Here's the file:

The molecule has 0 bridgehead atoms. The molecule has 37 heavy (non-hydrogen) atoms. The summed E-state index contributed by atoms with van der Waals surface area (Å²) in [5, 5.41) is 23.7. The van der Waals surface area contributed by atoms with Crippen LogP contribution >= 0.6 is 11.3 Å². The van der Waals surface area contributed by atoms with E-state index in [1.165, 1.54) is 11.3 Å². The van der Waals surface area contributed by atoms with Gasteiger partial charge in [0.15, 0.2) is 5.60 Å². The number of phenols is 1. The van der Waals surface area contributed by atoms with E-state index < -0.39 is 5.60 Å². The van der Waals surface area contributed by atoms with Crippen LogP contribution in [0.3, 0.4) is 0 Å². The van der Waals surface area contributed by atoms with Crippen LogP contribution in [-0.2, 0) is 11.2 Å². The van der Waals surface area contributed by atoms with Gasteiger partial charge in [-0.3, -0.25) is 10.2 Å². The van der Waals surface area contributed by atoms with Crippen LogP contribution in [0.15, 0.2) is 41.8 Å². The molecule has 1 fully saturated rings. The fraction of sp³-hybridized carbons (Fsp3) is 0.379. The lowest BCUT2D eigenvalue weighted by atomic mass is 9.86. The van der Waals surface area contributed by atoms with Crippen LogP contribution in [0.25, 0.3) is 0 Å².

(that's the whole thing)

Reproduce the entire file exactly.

The molecule has 0 bridgehead atoms. The molecule has 37 heavy (non-hydrogen) atoms. The summed E-state index contributed by atoms with van der Waals surface area (Å²) in [5, 5.41) is 23.7. The van der Waals surface area contributed by atoms with Crippen LogP contribution >= 0.6 is 11.3 Å². The van der Waals surface area contributed by atoms with E-state index in [1.165, 1.54) is 11.3 Å². The van der Waals surface area contributed by atoms with Gasteiger partial charge in [0.15, 0.2) is 5.60 Å². The number of phenols is 1. The van der Waals surface area contributed by atoms with E-state index < -0.39 is 5.60 Å². The van der Waals surface area contributed by atoms with Crippen LogP contribution in [0.3, 0.4) is 0 Å². The van der Waals surface area contributed by atoms with Crippen LogP contribution in [-0.2, 0) is 11.2 Å². The van der Waals surface area contributed by atoms with Gasteiger partial charge in [-0.3, -0.25) is 10.2 Å². The van der Waals surface area contributed by atoms with Crippen LogP contribution in [0.15, 0.2) is 41.8 Å². The molecule has 1 fully saturated rings. The fraction of sp³-hybridized carbons (Fsp3) is 0.379. The lowest BCUT2D eigenvalue weighted by atomic mass is 9.86. The van der Waals surface area contributed by atoms with Crippen LogP contribution in [0.25, 0.3) is 0 Å².